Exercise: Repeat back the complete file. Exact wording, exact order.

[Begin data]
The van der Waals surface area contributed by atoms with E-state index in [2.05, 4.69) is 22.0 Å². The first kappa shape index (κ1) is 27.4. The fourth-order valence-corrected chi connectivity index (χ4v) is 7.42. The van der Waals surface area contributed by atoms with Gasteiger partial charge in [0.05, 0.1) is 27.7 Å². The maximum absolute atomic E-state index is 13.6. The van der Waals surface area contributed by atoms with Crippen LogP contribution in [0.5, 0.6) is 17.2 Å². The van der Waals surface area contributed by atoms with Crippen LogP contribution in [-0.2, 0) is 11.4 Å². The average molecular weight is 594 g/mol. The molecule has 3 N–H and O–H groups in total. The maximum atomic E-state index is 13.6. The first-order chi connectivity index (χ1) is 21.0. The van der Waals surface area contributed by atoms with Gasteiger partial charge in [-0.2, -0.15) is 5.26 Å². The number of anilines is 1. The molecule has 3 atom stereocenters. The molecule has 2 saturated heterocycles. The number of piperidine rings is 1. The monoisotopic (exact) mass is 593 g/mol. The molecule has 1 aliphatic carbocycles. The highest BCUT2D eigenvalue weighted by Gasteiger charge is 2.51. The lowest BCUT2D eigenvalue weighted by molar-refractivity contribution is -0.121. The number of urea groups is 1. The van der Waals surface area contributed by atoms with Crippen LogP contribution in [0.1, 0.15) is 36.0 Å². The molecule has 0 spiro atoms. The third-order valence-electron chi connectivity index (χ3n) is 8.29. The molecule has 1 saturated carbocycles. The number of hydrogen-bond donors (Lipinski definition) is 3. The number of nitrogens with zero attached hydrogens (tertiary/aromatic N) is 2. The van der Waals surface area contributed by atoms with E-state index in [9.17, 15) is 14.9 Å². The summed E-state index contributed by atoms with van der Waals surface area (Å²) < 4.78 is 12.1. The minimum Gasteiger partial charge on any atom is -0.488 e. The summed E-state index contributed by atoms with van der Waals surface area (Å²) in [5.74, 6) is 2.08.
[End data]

The van der Waals surface area contributed by atoms with E-state index in [2.05, 4.69) is 22.0 Å². The first kappa shape index (κ1) is 27.4. The fourth-order valence-corrected chi connectivity index (χ4v) is 7.42. The van der Waals surface area contributed by atoms with Gasteiger partial charge in [0.05, 0.1) is 27.7 Å². The maximum absolute atomic E-state index is 13.6. The van der Waals surface area contributed by atoms with Crippen LogP contribution in [0.5, 0.6) is 17.2 Å². The van der Waals surface area contributed by atoms with Crippen LogP contribution in [-0.2, 0) is 11.4 Å². The average molecular weight is 594 g/mol. The molecule has 3 N–H and O–H groups in total. The maximum atomic E-state index is 13.6. The first-order chi connectivity index (χ1) is 21.0. The van der Waals surface area contributed by atoms with Gasteiger partial charge in [-0.2, -0.15) is 5.26 Å². The number of anilines is 1. The molecule has 3 atom stereocenters. The molecule has 2 saturated heterocycles. The number of piperidine rings is 1. The monoisotopic (exact) mass is 593 g/mol. The molecule has 1 aliphatic carbocycles. The highest BCUT2D eigenvalue weighted by Gasteiger charge is 2.51. The lowest BCUT2D eigenvalue weighted by molar-refractivity contribution is -0.121. The number of urea groups is 1. The van der Waals surface area contributed by atoms with Crippen LogP contribution in [0.1, 0.15) is 36.0 Å². The molecule has 0 spiro atoms. The third-order valence-electron chi connectivity index (χ3n) is 8.29. The molecule has 1 saturated carbocycles. The number of hydrogen-bond donors (Lipinski definition) is 3. The number of nitrogens with zero attached hydrogens (tertiary/aromatic N) is 2. The van der Waals surface area contributed by atoms with E-state index in [9.17, 15) is 14.9 Å². The summed E-state index contributed by atoms with van der Waals surface area (Å²) < 4.78 is 12.1. The minimum Gasteiger partial charge on any atom is -0.488 e. The summed E-state index contributed by atoms with van der Waals surface area (Å²) in [5.74, 6) is 2.08.